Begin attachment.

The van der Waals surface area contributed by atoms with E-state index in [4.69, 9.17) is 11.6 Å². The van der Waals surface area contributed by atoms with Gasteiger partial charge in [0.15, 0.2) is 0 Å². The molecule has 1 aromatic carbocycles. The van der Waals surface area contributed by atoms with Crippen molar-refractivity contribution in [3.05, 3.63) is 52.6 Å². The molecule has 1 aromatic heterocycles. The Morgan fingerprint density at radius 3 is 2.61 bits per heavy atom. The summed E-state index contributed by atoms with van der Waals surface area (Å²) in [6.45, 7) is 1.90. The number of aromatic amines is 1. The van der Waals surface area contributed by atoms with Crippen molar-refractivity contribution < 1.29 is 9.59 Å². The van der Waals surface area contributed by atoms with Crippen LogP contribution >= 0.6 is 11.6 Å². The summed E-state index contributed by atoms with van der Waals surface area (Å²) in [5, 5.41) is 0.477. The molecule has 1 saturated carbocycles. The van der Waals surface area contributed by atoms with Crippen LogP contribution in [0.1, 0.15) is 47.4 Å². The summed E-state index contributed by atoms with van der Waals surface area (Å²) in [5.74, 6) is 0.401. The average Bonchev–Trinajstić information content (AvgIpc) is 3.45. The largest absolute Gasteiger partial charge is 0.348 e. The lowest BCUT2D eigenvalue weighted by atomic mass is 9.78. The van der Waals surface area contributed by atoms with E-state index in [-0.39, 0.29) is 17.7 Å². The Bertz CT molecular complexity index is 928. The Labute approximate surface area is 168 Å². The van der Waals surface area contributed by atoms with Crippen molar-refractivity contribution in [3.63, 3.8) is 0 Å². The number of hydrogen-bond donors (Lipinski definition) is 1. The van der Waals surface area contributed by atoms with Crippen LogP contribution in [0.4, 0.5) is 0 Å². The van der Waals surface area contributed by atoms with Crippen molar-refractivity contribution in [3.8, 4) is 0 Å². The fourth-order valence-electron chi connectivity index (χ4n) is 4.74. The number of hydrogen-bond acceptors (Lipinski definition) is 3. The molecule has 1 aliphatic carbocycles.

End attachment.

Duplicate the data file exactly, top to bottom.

The van der Waals surface area contributed by atoms with E-state index in [4.69, 9.17) is 11.6 Å². The van der Waals surface area contributed by atoms with Gasteiger partial charge in [0.15, 0.2) is 0 Å². The molecule has 1 aromatic carbocycles. The van der Waals surface area contributed by atoms with Crippen molar-refractivity contribution in [3.05, 3.63) is 52.6 Å². The molecule has 1 aromatic heterocycles. The Morgan fingerprint density at radius 3 is 2.61 bits per heavy atom. The summed E-state index contributed by atoms with van der Waals surface area (Å²) in [6.45, 7) is 1.90. The number of aromatic amines is 1. The van der Waals surface area contributed by atoms with Crippen molar-refractivity contribution < 1.29 is 9.59 Å². The van der Waals surface area contributed by atoms with Crippen LogP contribution >= 0.6 is 11.6 Å². The summed E-state index contributed by atoms with van der Waals surface area (Å²) in [5, 5.41) is 0.477. The molecule has 1 saturated carbocycles. The van der Waals surface area contributed by atoms with Crippen LogP contribution in [0.1, 0.15) is 47.4 Å². The summed E-state index contributed by atoms with van der Waals surface area (Å²) in [5.74, 6) is 0.401. The average Bonchev–Trinajstić information content (AvgIpc) is 3.45. The largest absolute Gasteiger partial charge is 0.348 e. The lowest BCUT2D eigenvalue weighted by atomic mass is 9.78. The van der Waals surface area contributed by atoms with E-state index in [-0.39, 0.29) is 17.7 Å². The Bertz CT molecular complexity index is 928. The Labute approximate surface area is 168 Å². The van der Waals surface area contributed by atoms with Crippen molar-refractivity contribution in [3.63, 3.8) is 0 Å². The number of hydrogen-bond donors (Lipinski definition) is 1. The van der Waals surface area contributed by atoms with Crippen LogP contribution in [0.4, 0.5) is 0 Å². The van der Waals surface area contributed by atoms with Crippen molar-refractivity contribution in [3.8, 4) is 0 Å². The fourth-order valence-electron chi connectivity index (χ4n) is 4.74. The number of hydrogen-bond acceptors (Lipinski definition) is 3. The molecule has 1 aliphatic carbocycles.